By Charlie Keegan
THERE has been a positive reaction and, no doubt, more than a little hand-wringing around the county to my recent naming of a team of talented Carlow footballers who never won a county senior football championship medal.
The team selection was confined to the last 50 years – from 1970 onwards, excluding many fine players still playing club football who still have a chance to win the top prize in the local game.
Jimmy Nolan from Knockindrane, Garryhill called to put forward the name of the late ‘Black’ Jimmy Doyle, for inclusion on the team at midfield.
Jimmy Doyle was a dual player of renown for Naomh Eoin in the 1970sJimmy Doyle was a dual player for Naomh Eoin, Myshall in the 1970s. As strong as an ox he was a force of nature, having an engine that never stalled over the course of a game. Jimmy was a fearless leader on the field.
Jimmy Nolan, a farmer, remembers ‘Black’ Jimmy playing a stormer in midfield for the Myshall side in the early 1980s against Kildavin. The Kildavin pairing was the county senior combination of Joe Kirwan and the late Charlie Byrne.
In 1973 Naomh Eoin won their lone Carlow senior football league title with final victory over Éire Óg, a side which then, as now, provide the litmus test for the merits of any team in the county. Jimmy Nolan says ‘Black’ Jimmy played a star role at midfield in his side’s success that day.
“‘Black’ Jimmy Doyle would hold his own with the best of midfielders,” he said.
Jimmy Nolan recalled an occasion in 1970 after Naomh Eoin had won their first Bolger Cup (Carlow senior hurling league). Jimmy Doyle was captain of the team and the presentation of the medals took place some time later in Rathcrogue House.
The late Andy Jordan was Naomh Eoin club chairman at the time and the medals were being presented by the legendary commentator Micheál O Muircheartaigh.
The Kerry man was introduced to Jimmy Doyle and, after putting his hand on Jimmy’s shoulder, it prompted him to comment: “He should have been called ‘Block Jimmy Doyle’” due to his awesome build.
Jimmy Nolan also recalls Jimmy Doyle having great midfield battles with Rathvilly’s Matt Hanley. He recalled a report in The Nationalist from one game which stated that both players “are capable of catching swallows”.
Jimmy says of ‘Black’ Jimmy: “He hit hard, fair and often but, most of all, he was a true sportsman.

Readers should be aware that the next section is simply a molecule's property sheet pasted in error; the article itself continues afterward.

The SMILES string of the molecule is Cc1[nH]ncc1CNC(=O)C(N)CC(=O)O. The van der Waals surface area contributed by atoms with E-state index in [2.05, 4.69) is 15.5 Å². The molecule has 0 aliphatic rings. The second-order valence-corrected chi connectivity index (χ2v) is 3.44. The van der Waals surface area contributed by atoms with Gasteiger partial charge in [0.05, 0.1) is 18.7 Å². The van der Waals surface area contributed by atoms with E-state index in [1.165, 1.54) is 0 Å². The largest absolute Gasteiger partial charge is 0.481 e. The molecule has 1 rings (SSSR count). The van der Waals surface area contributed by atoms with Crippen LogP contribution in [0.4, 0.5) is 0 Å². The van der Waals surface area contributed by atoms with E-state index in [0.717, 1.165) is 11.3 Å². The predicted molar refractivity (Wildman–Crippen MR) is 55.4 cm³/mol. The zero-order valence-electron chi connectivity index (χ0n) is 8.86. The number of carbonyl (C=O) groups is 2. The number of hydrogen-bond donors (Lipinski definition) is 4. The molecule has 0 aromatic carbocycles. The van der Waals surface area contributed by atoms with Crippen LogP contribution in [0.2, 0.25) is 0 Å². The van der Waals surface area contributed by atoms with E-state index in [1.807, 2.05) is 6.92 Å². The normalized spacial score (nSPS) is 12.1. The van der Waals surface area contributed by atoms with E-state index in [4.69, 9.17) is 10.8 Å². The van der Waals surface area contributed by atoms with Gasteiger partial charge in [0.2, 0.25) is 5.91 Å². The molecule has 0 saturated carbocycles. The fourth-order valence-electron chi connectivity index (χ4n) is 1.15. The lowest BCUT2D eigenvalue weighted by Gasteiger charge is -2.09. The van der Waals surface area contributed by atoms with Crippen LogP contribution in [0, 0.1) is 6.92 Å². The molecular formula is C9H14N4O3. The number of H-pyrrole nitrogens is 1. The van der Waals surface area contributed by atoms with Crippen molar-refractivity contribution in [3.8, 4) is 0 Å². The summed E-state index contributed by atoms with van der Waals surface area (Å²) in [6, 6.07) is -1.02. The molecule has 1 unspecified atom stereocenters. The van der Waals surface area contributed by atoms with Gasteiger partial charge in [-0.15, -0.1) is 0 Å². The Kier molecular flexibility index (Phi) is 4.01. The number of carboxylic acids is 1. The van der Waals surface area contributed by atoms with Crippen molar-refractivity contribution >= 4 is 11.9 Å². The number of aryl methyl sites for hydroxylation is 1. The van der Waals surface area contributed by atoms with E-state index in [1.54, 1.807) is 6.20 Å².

He added: “Jimmy Doyle will be long remembered in Naomh Eoin for his high fielding, his long solo runs and, most of all, for his sportsmanship.
“May the bright light of heaven shine down on Jimmy’s brow.”
In terms of the players named as just outside the selected 15, Jimmy said that Willie Eustace of Naomh Eoin was another man who might have been named among the subs, as an excellent wing half back.
Jimmy Nolan said he never made it himself as a footballer or hurler. While attending the De La Salle Brothers at primary level in Bagenalstown, a Brother Stanislaus fired his interest in football and hurling, feeling Jimmy had the ability to be a really fine player. But, Jimmy says, he did not have the commitment. “I went farming and that was it,” he remarked.
Jimmy has been a life-long follower of football and hurling. He never misses Carlow outings in the Leinster senior football championship and has been to practically every GAA county grounds in the country, except for some northern venues – although he has followed red, yellow and green of his native county in championship games in Casement Park, Belfast and Breffni Park, Cavan.
He was a selector with Naomh Eoin when they won the Carlow SHC titles of 2003 and 2005, on both occasions defeating Mount Leinster Rangers in the final.
A fair few additional names have also surfaced of players worthy of consideration and without a SFC medal in their back pocket.
Tinryland has to go back to 1981 for the last of their 15 Carlow SFC successes, when they scored a 1-8 to 0-5 win over Naomh Eoin. It has been brought to my notice that there are a clutch of Tinryland players who would be in contention for a place on the team.
Joe Broderick was a very safe, capable and brave goalie for the club and county for a long number of years and would be a strong candidate for the number one jersey. Then there was Martin Doyle at centre back and wing half forward John Murphy, who were both fine clubmen for the blue and white hoops.
In relation to the team I named in The Nationalist of 28 April, there was a call from a south county Gael who did not wish to be identified. He said it was an excellent team and he would not quibble with any of the players selected.
He just wished to point out that Eamon Kehoe, the Clonegal native, played centre field for Carlow in the National Football League final of 1953/’54 against Mayo in Croke Park and not at centre back as I had stated. I’m happy to clarify that positional error.
For the record, the team I selected two weeks ago was as follows: Leo Hughes (Ballinabranna); Tom Donohoe (Kilbride), George Darcy (St Andrew’s), Séan Treacy (Palatine); Johnny Byrne (Ballinabranna), Cyril Hughes (St Andrew’s), Pat Foley (Old Leighlin); Paddy Browne (Grange), Thomas Walsh (Fenagh); JJ Canavan (Palatine), Tom Kehoe (Clonmore), Pat McNally (Ballinabranna); Willie Cullen (Palatine), Willie Doyle (O’Hanrahan’s), Joe Sheeran (Ballinabranna). Subs: Eamon Kehoe (Clonegal), Enda Smyth (Tinryland), Joe Byrne (Palatine), Tom Boland (Clonmore), Michael Jackman (Tullow), Ned Doyle (Grange), Jim Kinsella (Ballinabranna), Ben McNally (Ballinabranna)